You never know when you’ll encounter an example of excellent salesmanship, least of all at the movies. However, that is exactly what happened over the holiday while watching “Hidden Figures,” the wonderful new movie with an outstanding cast that includes Octavia Spencer and Kevin Costner. It’s the surprisingly little known story of three amazing black women mathematicians who were instrumental in the 1962 NASA rocket launch that took John Glenn into space, making him the first American to orbit Earth. The example involved changing some deeply held thinking.
When you introduce a new idea, service, or product, you are naturally coming up against previously held biases that may be based on any or all of the following: earlier experiences, cultural norms, fears, politics, vested interests, etc. In these situations, logical arguments alone rarely change such closed minds.
It takes a creative approach to crack open such rigid thinking.
Mary Jackson, Creative Mind Opener
In the movie, the obstacle was segregation. Engineer Mary Jackson, played by Janelle Monae, a feisty and determined young black woman, is told she cannot take courses she needs to advance her career as an aeronautical engineer, because, being in the segregated south at the time, the courses are taught at an all-white high school. Not one to accept no for an answer, she petitions the school board to get herself admitted. In the movie, she appears before a Judge and successfully wins acceptance to the school.
This is how she did it..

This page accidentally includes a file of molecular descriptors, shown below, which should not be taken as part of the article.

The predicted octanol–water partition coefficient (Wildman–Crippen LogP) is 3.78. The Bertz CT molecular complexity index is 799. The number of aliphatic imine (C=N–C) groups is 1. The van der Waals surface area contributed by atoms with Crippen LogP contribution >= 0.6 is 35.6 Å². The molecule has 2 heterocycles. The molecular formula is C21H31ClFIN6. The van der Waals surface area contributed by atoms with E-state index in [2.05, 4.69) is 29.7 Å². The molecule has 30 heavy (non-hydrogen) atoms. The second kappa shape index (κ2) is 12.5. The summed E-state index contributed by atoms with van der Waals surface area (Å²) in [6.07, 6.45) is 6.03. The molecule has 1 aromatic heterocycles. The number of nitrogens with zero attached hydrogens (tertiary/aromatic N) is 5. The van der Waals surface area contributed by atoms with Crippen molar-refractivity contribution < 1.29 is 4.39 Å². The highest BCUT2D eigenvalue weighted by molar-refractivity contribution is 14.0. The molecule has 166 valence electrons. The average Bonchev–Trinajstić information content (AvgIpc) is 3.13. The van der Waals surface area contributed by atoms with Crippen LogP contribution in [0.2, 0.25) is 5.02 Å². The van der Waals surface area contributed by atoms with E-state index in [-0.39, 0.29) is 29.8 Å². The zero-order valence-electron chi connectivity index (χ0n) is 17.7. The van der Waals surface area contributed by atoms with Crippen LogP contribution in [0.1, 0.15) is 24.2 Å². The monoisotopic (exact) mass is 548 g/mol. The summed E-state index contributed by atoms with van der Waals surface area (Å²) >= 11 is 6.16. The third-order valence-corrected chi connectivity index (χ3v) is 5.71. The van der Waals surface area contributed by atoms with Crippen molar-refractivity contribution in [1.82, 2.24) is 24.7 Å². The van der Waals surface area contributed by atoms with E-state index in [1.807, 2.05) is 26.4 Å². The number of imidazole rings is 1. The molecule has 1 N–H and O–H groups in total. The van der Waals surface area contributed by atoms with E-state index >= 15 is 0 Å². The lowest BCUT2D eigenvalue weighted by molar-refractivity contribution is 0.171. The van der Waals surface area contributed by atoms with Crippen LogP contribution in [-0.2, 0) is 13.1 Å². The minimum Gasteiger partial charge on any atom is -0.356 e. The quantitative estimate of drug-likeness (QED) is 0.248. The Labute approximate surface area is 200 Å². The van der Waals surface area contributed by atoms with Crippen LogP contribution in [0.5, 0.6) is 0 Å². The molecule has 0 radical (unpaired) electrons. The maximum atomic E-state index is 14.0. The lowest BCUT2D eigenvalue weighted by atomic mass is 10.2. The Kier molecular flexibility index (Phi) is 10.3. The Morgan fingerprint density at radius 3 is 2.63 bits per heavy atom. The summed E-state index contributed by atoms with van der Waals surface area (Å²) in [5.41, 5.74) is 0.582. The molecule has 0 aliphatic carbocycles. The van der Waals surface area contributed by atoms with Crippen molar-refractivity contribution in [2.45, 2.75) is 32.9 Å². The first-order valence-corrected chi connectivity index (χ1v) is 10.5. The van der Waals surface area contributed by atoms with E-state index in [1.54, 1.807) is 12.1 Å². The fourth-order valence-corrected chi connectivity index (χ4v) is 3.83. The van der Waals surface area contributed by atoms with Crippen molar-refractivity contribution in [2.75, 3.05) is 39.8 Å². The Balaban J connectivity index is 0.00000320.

First, she did her homework.
Mary researched her “buyer,” the judge. She learned that he had a number of “firsts” in his background. For example, he was the “first” in his family to attend college.
Second, she anticipated objections
In a fairly tense scene, when the judge denied her request for admission to the school, Mary listened and remained calm.
Third, She responded creatively to win agreement
Her response was along the lines of…”Just as you were the first in…, the first in… and the first to…, don’t you think it’s time for the ‘first’ black woman to attend an all-white high school?” He paused. Before he spoke again, you could see him visioning his own past and feeling all the positive associations that came with having been the “first” in so many situations… and what that meant to him…
Mary’s analogy resonated so much on so many levels with him that he reversed his decision and she was allowed to attend the all-white school. Based on how she framed the issue, how could he do otherwise?
You Don’t Need to be A Rocket Scientist…
I have not done justice to the drama in the movie, so, definitely go see it. However, the point is yes, you may need to be an aeronautical engineer to put a man into orbit, but you only need to be a creative communicator to re-frame another person’s thinking, particularly in seemingly impossible situations.
Analogies and metaphors speak to listeners on many levels. They communicate instant understanding and resonate emotionally and visually. Because of that impact, they are among your most powerful persuasion tools in any presentation, demo, or public forum. As you begin the new year, use this rhetorical tool to help you achieve the results you want.
Happy New Year!
Words Matter – Make What You Say Pay!
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